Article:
Merlot grapes are a popular variety throughout the entire world, for their soft, full-bodied wine and delicious bold flavor. They are grown in several countries, from Chile to the United States to Italy. Merlot grapevines ripen early, can be planted in poor soil, and can be easily sold and harvested so they are a popular choice for landscapes and gardens.
Preparing to Plant the Merlot Grapevines
Purchase dormant merlot rooted cuttings that are certified to make sure they are free of disease.
Prepare your soil in the fall season. Do this by enacting a pH test on your soil to make sure it has the proper balanced amount of nutrients. Take care of any weed problems with herbicides.
Slip plow your future merlot vineyard space. Remove any dirt clods or rocks from the soil.
Sketch a diagram of your proposed vineyard. You can decide to plant several merlot grapevines, or just a two to three. When picking a place to plant them, help them get maximum sunshine by positioning them in a north-south orientation. Keep at least seven feet in between each grapevine with at least nine feet in between rows. Dig the holes with a shovel, about two feet deep.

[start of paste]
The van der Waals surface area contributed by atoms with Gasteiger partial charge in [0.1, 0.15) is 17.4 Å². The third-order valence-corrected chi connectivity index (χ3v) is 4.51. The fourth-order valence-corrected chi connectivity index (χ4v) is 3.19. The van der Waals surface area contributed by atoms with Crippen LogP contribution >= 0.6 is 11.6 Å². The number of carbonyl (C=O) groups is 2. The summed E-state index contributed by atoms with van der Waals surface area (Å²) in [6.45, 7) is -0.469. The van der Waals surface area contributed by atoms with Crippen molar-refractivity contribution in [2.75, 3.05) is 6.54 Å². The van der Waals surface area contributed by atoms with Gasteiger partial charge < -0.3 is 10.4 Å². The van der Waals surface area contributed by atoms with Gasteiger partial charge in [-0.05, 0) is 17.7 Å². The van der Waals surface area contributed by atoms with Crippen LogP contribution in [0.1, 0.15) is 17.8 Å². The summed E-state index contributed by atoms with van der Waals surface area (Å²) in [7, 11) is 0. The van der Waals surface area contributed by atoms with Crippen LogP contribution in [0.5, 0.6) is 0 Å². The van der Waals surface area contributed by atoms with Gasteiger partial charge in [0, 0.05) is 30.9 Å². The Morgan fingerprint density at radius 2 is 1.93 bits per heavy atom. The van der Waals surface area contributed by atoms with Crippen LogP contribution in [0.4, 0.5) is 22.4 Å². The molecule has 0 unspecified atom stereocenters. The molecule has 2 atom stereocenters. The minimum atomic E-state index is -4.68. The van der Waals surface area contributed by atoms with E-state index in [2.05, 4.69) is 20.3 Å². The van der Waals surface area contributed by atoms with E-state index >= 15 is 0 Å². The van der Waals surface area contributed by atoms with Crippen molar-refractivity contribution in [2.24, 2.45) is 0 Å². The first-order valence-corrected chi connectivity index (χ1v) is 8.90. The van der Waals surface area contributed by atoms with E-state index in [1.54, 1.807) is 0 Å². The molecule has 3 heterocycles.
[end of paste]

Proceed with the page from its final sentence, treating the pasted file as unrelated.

Planting the Merlot
Plant the merlot grapevines in spring season after the last frost. Keep the roots damp until you have them in the ground.
Prune each merlot grapevine so there is just one cane with two buds on it.
Set the plants into the ground so the base of the grapevine is level with the ground (fill in the hole with more soil if necessary).
Firmly pack the soil around the vine. Water each plant with 2 to 4 gallons of water right away after planting. Insert a wooden stake into the ground right next to the grapevine in order to train it as it grows.
Apply 10-10-10 fertilizer to the merlot grapevines seven days after planting. Use about eight ounces per grapevine.